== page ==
- Carmell™ Therapeutics closed its Series B round in June 2017, raising $4 million from current and new investors.
- The Pittsburgh-based company develops plasma-based products to enhance healing in bone and soft tissue, including its Bone Healing Accelerant product which is advancing towards phase three trials.
- Randy Hubbell (pictured), President and Chief Executive Officer at Carmell Therapeutics, talks to Biotech and Money about the company’s 2018 objectives and the opening of its Series C round to accredited investors.
US-based regenerative medicine company Carmell Therapeutics is developing a patented technology that enables the delivery of growth factors directly to injured sites in order to promote the healing of bone and soft tissue, as well as reduce infections. The company’s plasma-based bioactive material (PBM) technology derives from Carnegie Mellon University in Pittsburgh, Pennsylvania, from which Carmell spun out in 2007. The technology has time-release capabilities to accelerate healing, with the active biologics released over different time periods as the PBM biodegrades at the injured site.
Moving towards phase three trials
Carmell currently has two products under development: Bone Healing Accelerant and Tissue Healing Accelerant. The first application of the Bone Healing Accelerant will be long bone fractures, where it will serve as an adjunctive treatment. “This is a technology that is room temperature, ready to use, off the shelf, which is applied during surgery directly to the fracture line of the bone,” explains Randy Hubbell, President and Chief Executive Officer at Carmell. “It will break down and bio-absorb over two months, slowly releasing growth factors to enhance healing, allowing the patient to get back to function faster and with fewer complications.”
This year, Carmell aims to start enrolling patients in a phase three study of the Bone Healing Accelerant’s application in long bone fractures, following on from a phase two study that was carried out in South Africa. A pre-IND meeting with the US Food and Drug Administration (FDA) saw Carmell gain agreement that the data from the study in South Africa could be taken into account as the company moves the product towards regulatory approval in the US. This decision has enabled Carmell to speed up the advance of the product towards phase three clinical development, avoiding the need to conduct another, larger phase two study. “That would have added three years to the overall timeline and would have reduced the attractiveness of the company for funding,” notes Hubbell.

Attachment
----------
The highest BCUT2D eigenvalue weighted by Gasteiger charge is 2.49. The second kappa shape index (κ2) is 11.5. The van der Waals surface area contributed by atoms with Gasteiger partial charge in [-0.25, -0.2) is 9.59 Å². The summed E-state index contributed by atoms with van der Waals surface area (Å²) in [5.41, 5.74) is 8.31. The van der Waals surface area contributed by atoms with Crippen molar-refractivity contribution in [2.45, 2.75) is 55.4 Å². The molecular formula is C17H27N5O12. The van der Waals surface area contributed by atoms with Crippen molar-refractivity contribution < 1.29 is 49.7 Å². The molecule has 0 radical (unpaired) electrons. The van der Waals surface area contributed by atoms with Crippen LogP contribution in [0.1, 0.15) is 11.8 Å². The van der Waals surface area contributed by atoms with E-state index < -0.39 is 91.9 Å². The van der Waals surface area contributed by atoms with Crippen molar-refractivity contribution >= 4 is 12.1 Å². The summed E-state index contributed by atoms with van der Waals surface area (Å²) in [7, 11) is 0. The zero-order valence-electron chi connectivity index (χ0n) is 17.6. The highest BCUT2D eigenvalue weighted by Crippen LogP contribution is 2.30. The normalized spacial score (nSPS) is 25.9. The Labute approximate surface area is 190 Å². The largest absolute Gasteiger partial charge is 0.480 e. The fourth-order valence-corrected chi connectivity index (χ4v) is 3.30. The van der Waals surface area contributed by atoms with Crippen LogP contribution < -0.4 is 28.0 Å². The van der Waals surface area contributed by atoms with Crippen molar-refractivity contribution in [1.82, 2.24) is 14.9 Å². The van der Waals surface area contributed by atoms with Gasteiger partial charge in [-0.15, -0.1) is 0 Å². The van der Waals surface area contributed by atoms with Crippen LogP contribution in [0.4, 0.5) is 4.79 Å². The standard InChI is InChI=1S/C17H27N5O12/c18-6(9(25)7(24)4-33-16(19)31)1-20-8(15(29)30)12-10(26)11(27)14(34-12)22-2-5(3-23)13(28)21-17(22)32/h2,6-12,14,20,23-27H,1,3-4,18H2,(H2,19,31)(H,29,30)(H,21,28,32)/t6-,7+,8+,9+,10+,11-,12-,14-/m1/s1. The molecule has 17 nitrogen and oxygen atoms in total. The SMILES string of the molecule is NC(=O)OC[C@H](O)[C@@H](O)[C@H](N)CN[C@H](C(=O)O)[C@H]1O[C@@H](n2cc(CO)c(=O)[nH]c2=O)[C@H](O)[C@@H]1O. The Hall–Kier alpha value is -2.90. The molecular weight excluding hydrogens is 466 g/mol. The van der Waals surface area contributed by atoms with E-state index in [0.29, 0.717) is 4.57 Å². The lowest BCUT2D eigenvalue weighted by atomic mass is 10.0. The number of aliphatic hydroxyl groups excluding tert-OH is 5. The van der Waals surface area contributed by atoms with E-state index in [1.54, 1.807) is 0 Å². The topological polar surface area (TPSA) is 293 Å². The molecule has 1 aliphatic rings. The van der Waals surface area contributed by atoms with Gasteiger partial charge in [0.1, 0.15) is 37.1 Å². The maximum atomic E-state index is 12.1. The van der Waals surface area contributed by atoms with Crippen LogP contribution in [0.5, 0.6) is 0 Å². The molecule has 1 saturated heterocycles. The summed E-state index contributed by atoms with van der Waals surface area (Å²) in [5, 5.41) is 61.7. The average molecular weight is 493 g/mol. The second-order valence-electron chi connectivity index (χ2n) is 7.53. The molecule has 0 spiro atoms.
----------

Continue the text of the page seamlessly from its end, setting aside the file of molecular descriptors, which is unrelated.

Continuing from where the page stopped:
The next step, and high on the agenda for 2018, is achieving IND approval. Hubbell says: “The biggest objective for the corporation [is] submitting an IND and having the FDA grant us Investigational New Drug status, which allows us to begin enrolling [patients] in our phase three programme.” The goal is to have data from two randomised prospective multicentre trials available by 2020, which will then be used to support regulatory approval in the US and Europe.
Bridging regulatory milestones with Series B financing
In June 2017, Carmell closed a $4 million Series B round, the funds from which are helping it to bridge these regulatory milestones. The financing round included investments from existing investors BlueTree Capital Group, Harbor Light Capital, Newlin Investments, and Pittsburgh Life Sciences Greenhouse, as well as new investor Keiretsu Forum Capital. For Hubbell, there are three standout reasons why Carmell is attractive to new investors. This includes the variety of ways in which the company’s platform technology could be applied, the successes demonstrated by the company over the last two years, and the expertise of the management team. Hubbell, who was appointed President and Chief Executive Officer in February 2016, was joined later that year by a management team comprising Dr James Hart as Chief Medical Officer, Donna Godward as Chief Quality Officer, Stephanie Kladakis as Vice President of Research and Development, and Janet Vargo, Vice President of Clinical Sciences. The team has significant experience in the industry, including work with blood-based products.
Setting its sights on Series C investments
From a funding perspective, Carmell’s next objective is to successfully close its Series C round, which is now open for investment to accredited investors. Carmell will subsequently consider undertaking a follow-on financing round in 2019, either by means of the public or private markets.
Looking beyond its near-term funding and primary product aims, the company intends to work on secondary indications and secondary products. “The long-term vision is that we will be able to advance the technologies on multiple fronts with both preclinical and clinical data and regulatory accomplishments,” says Hubbell.
Carmell is well-positioned for the next stages of growth. In May 2017, it moved to a state-of-the-art manufacturing facility in Pittsburgh (pictured), which houses its head office, research and development laboratories, and ISO-7 certified manufacturing suite. As Hubbell notes: “Even though we are still a little way away from commercialisation, it’s important that we have the manufacturing organised and the capacity to be able to be ready for commercialisation.”